For a long time, I have believed that one difference between good and great people is their ability to have difficult conversations — conversations involving conflicts, delivering bad news, or other unpleasant conversations — and so I appreciate good advice on how to get difficult conversations back on track. Monique Valcour, in the Harvard Business Review, offers 8 great suggestions for rerouting difficult conversations that have gone awry. These are my favorites:
To have more-effective conversations, he needed to add more tools to his conversational toolbox and learn to use them skillfully. Below are eight strategies David put into practice, all of which you can use to get conversations back on track and then move them forward.
Shift the relationship from opposition to partnership. In the midst of a difficult conversation, it’s easy to see your conversational partner as your opponent. Try repositioning yourself — both mentally and physically — to be side by side with the other person, so that you’re focused on the same problem. David told me that trying to convince his team to follow him felt like trying to break into a fortified castle. “How are you trying to get in?” I asked. “I’m trying to break through the wall with a battering ram. It’s the only way in!” he said. David realized that instead of approaching conversations like a frontal assault on a guarded building, it was better to knock politely on the castle door, where he was more likely to be welcomed inside. He now uses the metaphor of “coming around to the same side of the table” to remind himself to seek to build an alliance when a conversation gets stuck.
Reframe your purpose from convincing to learning. Conversations often go off track when we try to get someone to adopt our view or approach. When our purpose is to make another person see things our way, they are likely to resist — and arguing blocks learning and sends conversations into a ditch. No matter how well-spoken and logical we may be, we can’t understand and solve the problem without exploring how the other person sees it. Whenever David fixated on persuasion as his conversational objective, he became ineffective. As Leela explained, “There’s a lot David doesn’t understand. It would be better if he would work with us rather than trying to ram his plans through, but he doesn’t seem to be interested in learning about our experience and expertise.” Consciously shifting into a learning mode helps us gain the insight we need to be creative, to collaborate, and to move the conversation forward. Loosen your grip on your own viewpoint, at least temporarily, so you can make space to take in your partner’s. David employs the mental trick of being a fly on the wall, a neutral, objective third party who’s witnessing the conversation. From that mental perch up, he’s not trying to convince and he doesn’t have the urge to defend his viewpoint. He doesn’t feel invested in either side, so he can accurately see what and how each is communicating.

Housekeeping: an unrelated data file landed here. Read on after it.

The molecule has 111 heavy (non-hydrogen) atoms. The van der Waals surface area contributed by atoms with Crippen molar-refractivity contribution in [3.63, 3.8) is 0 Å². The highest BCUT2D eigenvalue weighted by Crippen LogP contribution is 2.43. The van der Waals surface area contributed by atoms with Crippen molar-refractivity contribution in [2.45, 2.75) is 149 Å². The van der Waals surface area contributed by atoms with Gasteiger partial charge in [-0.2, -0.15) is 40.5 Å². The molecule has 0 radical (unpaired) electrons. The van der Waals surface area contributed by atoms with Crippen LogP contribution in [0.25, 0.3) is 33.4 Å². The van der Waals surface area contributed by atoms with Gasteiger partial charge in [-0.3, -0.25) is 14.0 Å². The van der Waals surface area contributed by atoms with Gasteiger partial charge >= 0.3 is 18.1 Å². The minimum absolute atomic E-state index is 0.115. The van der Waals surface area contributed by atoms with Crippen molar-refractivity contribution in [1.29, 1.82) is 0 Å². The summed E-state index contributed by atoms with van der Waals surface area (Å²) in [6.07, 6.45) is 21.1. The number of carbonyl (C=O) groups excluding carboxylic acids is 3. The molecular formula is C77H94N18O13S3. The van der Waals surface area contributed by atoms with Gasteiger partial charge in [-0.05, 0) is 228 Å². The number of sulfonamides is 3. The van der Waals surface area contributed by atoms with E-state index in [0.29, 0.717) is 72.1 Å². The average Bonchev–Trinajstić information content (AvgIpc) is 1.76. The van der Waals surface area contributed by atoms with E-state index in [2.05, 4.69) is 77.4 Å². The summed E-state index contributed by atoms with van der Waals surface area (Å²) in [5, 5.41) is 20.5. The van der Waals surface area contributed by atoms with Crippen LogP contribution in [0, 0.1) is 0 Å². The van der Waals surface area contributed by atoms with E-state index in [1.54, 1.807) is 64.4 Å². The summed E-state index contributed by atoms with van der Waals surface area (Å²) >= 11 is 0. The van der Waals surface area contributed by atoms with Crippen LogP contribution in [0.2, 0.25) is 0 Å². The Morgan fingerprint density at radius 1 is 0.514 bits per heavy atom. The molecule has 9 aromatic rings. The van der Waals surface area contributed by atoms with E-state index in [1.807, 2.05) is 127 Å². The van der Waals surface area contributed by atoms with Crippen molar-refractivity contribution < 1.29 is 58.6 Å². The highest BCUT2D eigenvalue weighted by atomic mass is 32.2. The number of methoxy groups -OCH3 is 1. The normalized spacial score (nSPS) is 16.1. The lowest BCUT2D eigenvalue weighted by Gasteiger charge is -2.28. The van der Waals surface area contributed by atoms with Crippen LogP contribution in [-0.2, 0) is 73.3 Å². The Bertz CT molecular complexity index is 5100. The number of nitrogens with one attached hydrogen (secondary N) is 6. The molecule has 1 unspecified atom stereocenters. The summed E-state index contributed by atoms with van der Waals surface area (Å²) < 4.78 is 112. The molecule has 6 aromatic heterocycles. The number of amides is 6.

Verbalize your intention. Transparency helps facilitate productive conversations. Share your purpose and what you hope to achieve with your partner. For example, you might say, “I’d like each of us to get all of our concerns out on the table, so that we can be confident we’re not missing anything.” Ask what they’d like to get out of the conversation. Be explicit, not just about the topic and desired outcome of the conversation but also about process. For example, David said, “I want to remain open-minded and nonjudgmental. Will you let me know if I slip up at this?”
Avoid assumptions. Ask someone who’s just had a difficult conversation what went wrong, and they’ll likely describe what they believe was in the other person’s mind: “He’s totally focused on his own career and couldn’t care less whether the team succeeds.” Or, “She’s after my job. She wants me to fail.” The assumptions we make about another person’s intentions usually reveal more about ourselves than about what’s going on in their mind. Making assumptions also limits our effectiveness because it prevents us from fully understanding the situation and narrows the range of solutions we consider.
Examine the other’s perspective with openness and curiosity. To understand your conversational partner’s perspective, switch off defensiveness and turn on curiosity. Avoid asking leading questions such as, “You don’t want to become known as the difficult person in the office, do you?” Rather, try asking open-ended questions like these: “How does this affect you?” “What’s at stake for you?” “What is this conversation like for you?” “What do I need to understand?” “What would help us to get on the same page?” Thank them for their responses without rebutting what they’ve said.
Acknowledge your part. It’s very easy to identify what the other person has done wrong, and much harder to identify one’s own contribution to the problem. But acknowledging your part demonstrates how to take responsibility and encourages others to do the same. By asking open-ended questions and listening with detachment, David came to see that his desire for fast results led him to cut off discussion too quickly, giving his conversational partners the impression that he wasn’t interested in their ideas.
Read the full story at 8 Ways to Get a Difficult Conversation Back on Track